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Girardo, Massè, Risitano, and Fusini: Long versus Short Segment Instrumentation in Osteoporotic Thoracolumbar Vertebral Fracture


Study Design

Retrospective comparative study.


This study aimed to compare clinical and radiological data and rate of mechanical complications in elderly patients treated with short segment (SSS) or long segment stabilization (LSS) for thoracolumbar junction osteoporotic vertebral fractures (OVFs).

Overview of Literature

A fervent debate is now focused on the treatment of OVF using SSS or LSS. High rate of complications is associated with pedicle screw fixation because of poor bone quality.


Patients over 65 years old with a T-score of <−2.5, affected by (T10–L2) vertebral fracture treated with LSS or SSS pedicle screw fixation, with at least 24 months of follow-up were evaluated. All patients were analyzed with conventional X-ray to evaluate bisegmental kyphotic angle (BKA) and clinically with Visual Analog Scale (VAS), Oswestry Disability Index (ODI), and rate of mechanical complications at 2, 6, 12, and 24 months. Data were expressed as mean±standard deviation. Student t-test was used to compare clinical scores between populations. Mann-Whitney U-test was used to analyze clinical and radiological variable, whereas Fisher’s exact test was used to identify differences in the rate of complications between groups.


A total of 37 patients met the inclusion criteria. Mean follow-up was 33.97±9.26 months. For both groups, ODI and VAS significantly decreased over time with good results (p<0.00001). At the final follow-up, no significant differences were found in terms of ODI and VAS. There was no difference in correction of BKA between groups; however, a significant difference was found in LSS group between pre- and postoperative BKA (p=0.046), whereas no difference was found in SSS group. A significant difference in the rate of mechanical complications was found between groups (p=0.011).


Both treatments showed good clinical and radiological results; however, LSS group showed better BKA correction and lower mechanical complications than SSS group.


Most of the elderly population are affected by osteoporosis, presenting as a major health burden owing to increased risk of fracture and subsequent disability or related death. Low bone density affects bone strength, particularly in the vertebral body [1,2]. Surgical treatment for osteoporotic vertebral fracture (OVF) is still challenging for spine surgeons. The literature reports several approaches to treatment, but there is no current consensus on a standard technique [3-7]. Compared with younger population, high rate of complications is associated with pedicle screw fixation because of poor bone quality such as loosening, pullout, or screw migration [8].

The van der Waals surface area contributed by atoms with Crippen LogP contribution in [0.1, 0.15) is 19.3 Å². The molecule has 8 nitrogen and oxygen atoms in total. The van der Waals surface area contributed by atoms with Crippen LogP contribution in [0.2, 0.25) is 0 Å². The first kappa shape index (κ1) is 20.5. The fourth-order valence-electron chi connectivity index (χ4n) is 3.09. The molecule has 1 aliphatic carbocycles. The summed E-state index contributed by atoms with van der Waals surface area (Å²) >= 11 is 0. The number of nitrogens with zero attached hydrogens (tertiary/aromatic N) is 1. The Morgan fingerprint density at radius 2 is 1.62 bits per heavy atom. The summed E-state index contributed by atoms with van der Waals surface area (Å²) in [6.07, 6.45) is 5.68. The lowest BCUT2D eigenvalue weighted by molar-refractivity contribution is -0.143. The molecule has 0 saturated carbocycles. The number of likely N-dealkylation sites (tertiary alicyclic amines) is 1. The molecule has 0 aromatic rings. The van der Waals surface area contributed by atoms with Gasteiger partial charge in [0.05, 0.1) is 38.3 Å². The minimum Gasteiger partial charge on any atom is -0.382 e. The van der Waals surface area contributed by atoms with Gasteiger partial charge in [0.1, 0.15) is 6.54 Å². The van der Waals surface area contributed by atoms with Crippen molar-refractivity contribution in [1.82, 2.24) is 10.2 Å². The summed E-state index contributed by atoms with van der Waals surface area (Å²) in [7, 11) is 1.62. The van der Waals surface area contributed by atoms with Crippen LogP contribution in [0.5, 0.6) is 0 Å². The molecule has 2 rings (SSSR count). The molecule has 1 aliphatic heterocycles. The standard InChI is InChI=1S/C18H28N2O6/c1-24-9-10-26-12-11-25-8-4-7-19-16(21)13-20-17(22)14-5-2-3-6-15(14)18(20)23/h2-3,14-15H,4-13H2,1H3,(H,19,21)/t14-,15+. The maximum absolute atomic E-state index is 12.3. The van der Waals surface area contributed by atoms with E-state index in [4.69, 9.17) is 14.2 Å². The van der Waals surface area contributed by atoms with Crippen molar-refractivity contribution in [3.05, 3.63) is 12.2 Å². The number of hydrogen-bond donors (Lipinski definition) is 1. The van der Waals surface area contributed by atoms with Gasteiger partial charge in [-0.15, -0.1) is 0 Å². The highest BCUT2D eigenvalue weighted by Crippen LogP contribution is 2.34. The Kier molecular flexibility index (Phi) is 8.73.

Improvement of fixation technique and new pedicle screw shape could help spine surgeons in the treatment of challenging cases [5,9]. However, despite these features, the risk of treatment failure is still high [10,11]. Currently, a fervent debate is focused on the treatment for OVF using short segment (SSS) or long segment stabilization (LSS). Some surgeons prefer to save motion of adjacent segments, hence choosing SSS, whereas other surgeons opt to obtain a more stable construct with LSS but sacrificing some segment of motion [12,13].
This study aimed to evaluate and compare clinical and radiological data and rate of mechanical complications in patients treated with SSS or LSS for OVF of the thoracolumbar junction.

Materials and Methods

1. Study design

Clinical and radiological data of patients treated in our institution using long or short segment pedicle screw fixation for osteoporotic fracture of the thoracolumbar spine (T10–L2) were collected and reviewed. All patients were evaluated using radiological examination with conventional X-ray and clinically with Visual Analog Scale (VAS) and Oswestry Disability Index (ODI) at 2, 6, 12, and 24 months. The need for surgical revision and complications were also recorded.

2. Selection and description of participants

Between January 2015 and December 2016, 137 consecutive patients affected by thoracolumbar vertebral fracture were admitted in our Orthopaedic and Trauma Centre, Azienda Ospedaliero Universitaria Città della Salute e della Scienza di Torino, Turin. Their records were identified using a retroactive revision of our database using the TrakCare program (InterSystems Corp., Cambridge, MA, USA).